A new variant of the coronavirus, which appears to be more transmissible, has been discovered in South Africa and is being blamed for a further increase in COVID-19 cases there.
Although it appeared independently, it has a mutation similar to new variant discovered in the UK that scientists say is more transmissible, leading many nations to Britain’s travel ban.
South Africa’s health minister, Zweli Mkhize, said the new variant appears to be linked to higher rates of serious illness in young people and that scientists are working to learn more about it.
Germany, Switzerland, Israel, Turkey and Saudi Arabia are among the countries that have stopped flights to and from South Africa.
Haley Ott of CBS News spoke with Tulio de Oliveira, director of the KwaZulu-Natal Research Innovation and Sequencing Platform (KRISP) at the University of KwaZulu-Natal in Durban, South Africa, who is part of the team that discovered the new variant. A transcript of the interview below has been edited for clarity.
Haley Ott: We are hearing reports of new variants of the coronavirus emerging in countries around the world. What is happening in South Africa?
Professor Túlio de Oliveira: We have a new variant that is spreading very quickly and that did (things) similar to what the London variant did – that is, to dominate. What it means – to dominate – is to displace all the others, like 20, 30 different strains, that we had.
It is very important to note that the variations between South Africa and the United Kingdom are very different. They do not have a common origin, but they do have some similarities. Both have a key mutation in the peak glycoprotein that allows the peak protein to most likely bind better to cells and enter the body. We both, in South Africa and the United Kingdom, believe that this strain is much more transmissible than the previous strain. And we are trying to study this as quickly and completely as possible.
Is there any indication that these new variants have worse results in terms of disease severity in South Africa or the United Kingdom?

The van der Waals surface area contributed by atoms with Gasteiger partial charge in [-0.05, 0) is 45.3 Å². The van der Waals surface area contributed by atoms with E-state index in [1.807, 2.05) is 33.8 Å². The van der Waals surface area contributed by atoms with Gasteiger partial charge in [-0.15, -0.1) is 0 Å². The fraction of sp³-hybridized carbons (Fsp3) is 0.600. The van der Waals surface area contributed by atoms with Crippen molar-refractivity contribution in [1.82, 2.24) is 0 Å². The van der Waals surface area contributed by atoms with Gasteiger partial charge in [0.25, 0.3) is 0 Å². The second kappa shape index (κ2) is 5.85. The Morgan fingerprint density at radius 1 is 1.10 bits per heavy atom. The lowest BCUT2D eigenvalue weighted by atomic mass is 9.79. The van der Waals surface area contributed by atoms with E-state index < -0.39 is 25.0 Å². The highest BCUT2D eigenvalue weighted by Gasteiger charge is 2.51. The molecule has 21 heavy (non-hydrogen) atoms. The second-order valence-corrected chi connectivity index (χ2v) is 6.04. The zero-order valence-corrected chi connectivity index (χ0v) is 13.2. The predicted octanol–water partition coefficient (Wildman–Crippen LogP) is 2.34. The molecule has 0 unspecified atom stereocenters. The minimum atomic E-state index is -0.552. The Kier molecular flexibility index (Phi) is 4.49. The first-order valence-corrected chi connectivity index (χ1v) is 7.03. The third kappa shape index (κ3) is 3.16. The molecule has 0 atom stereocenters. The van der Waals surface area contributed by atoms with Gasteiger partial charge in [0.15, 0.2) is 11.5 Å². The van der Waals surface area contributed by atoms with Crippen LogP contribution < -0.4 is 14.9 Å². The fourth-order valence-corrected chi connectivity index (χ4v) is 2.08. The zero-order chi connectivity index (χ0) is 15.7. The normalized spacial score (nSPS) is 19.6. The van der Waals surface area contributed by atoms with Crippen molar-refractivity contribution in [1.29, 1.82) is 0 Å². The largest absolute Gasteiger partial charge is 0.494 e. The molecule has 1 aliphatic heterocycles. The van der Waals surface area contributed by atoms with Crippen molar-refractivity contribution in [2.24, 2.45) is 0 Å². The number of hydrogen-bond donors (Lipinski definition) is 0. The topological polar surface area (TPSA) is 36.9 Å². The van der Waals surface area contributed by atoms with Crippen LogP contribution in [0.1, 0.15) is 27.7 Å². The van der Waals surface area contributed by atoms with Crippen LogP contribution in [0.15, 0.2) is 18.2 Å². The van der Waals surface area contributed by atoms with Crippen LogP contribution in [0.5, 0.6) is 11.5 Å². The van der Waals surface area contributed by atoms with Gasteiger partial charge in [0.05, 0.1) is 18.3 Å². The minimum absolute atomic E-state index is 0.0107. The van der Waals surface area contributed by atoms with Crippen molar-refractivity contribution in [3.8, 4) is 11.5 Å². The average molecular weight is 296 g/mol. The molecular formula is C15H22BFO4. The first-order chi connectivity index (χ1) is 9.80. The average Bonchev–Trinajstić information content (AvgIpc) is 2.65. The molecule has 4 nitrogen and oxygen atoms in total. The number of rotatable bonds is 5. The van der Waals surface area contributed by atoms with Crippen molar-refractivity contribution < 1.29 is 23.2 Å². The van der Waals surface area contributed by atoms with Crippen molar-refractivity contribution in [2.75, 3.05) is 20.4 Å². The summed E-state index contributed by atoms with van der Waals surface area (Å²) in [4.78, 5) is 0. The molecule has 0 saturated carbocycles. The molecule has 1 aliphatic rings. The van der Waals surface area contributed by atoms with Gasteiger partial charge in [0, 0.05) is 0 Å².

At the moment, we believe, both in South Africa and the United Kingdom, that the severity of the disease is similar. But again, it is still an open question. But we have no reason to believe that the severity of the disease is different. However, if it is spreading much faster, we end up with a lot more people, just by the number, sick.
As more information emerges about these new variants and, in different countries, as governments announce their plans to respond, I think people may be a little confused about how intense their reaction to this should be. Some people are saying that viruses mutate all the time, this is not uncommon. But we are also hearing that it is much more transmissible. How concerned should people be with these new variants?
Yes, viruses mutate all the time. And SARS-CoV-2 [coronavirus] had a kind of fixed linear mutation rate of about two mutations per month. We were not concerned with the previous mutations before because they did not seem to drastically affect the biological properties of the virus. And that is why we are most concerned, when two independent variants appear to be spreading faster in two areas of the world. We would not be surprised if other countries also find strains those that appear to be transmitting better due to mutations in the spike protein.
Can you tell me a little bit about how you discovered this new strain in South Africa?
We increased genomic surveillance in the area of South Africa that was receiving the first wave of the second wave, because we were quite surprised. Because in the South African summer, we don’t expect a wave and a big second wave to start in the summer. And then, when we looked at it, we saw that this strain seemed to be displacing the others, but also spreading very fast down the coast.
What do you think people should understand about what is going on here?
We almost have to take an approach similar to that of many countries in South Asia, Asia and Oceania that tried to stop transmission and tried to stop transmission when it started, reacting strongly to a small number of cases. So, what happened in South Africa, the United Kingdom, the United States or Brazil, is that we have left this virus circulating at a relatively low or high level and trying to learn to live with the virus. But perhaps the virus is beginning to trick us.
We are very concerned, not only for South Africa, but also for the rest of Africa. Our health system has been affected by 20 years of HIV and TB epidemics, so we are very concerned that although Africa may have escaped the first wave quite successfully, if it does not become more stringent and try to control this virus, we may not escape this second wave as successfully as we did in the first.